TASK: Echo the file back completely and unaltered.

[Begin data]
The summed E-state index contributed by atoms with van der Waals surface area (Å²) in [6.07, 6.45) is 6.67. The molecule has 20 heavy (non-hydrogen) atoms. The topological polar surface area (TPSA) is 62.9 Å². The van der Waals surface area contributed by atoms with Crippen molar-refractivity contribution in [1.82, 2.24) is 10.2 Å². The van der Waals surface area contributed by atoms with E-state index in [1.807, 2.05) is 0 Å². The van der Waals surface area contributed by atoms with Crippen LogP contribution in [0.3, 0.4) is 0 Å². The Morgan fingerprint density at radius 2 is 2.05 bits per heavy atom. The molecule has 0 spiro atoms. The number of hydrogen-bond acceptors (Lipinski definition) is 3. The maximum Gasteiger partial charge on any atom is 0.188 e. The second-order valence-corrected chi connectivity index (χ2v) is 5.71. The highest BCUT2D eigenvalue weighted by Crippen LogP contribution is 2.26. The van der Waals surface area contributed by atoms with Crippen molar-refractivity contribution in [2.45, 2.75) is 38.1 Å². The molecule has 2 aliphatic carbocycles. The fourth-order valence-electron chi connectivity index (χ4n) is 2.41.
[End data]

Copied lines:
The summed E-state index contributed by atoms with van der Waals surface area (Å²) in [6.07, 6.45) is 6.67. The molecule has 20 heavy (non-hydrogen) atoms. The topological polar surface area (TPSA) is 62.9 Å². The van der Waals surface area contributed by atoms with Crippen molar-refractivity contribution in [1.82, 2.24) is 10.2 Å². The van der Waals surface area contributed by atoms with E-state index in [1.807, 2.05) is 0 Å². The van der Waals surface area contributed by atoms with Crippen LogP contribution in [0.3, 0.4) is 0 Å². The Morgan fingerprint density at radius 2 is 2.05 bits per heavy atom. The molecule has 0 spiro atoms. The number of hydrogen-bond acceptors (Lipinski definition) is 3. The maximum Gasteiger partial charge on any atom is 0.188 e. The second-order valence-corrected chi connectivity index (χ2v) is 5.71. The highest BCUT2D eigenvalue weighted by Crippen LogP contribution is 2.26. The van der Waals surface area contributed by atoms with Crippen molar-refractivity contribution in [2.45, 2.75) is 38.1 Å². The molecule has 2 aliphatic carbocycles. The fourth-order valence-electron chi connectivity index (χ4n) is 2.41.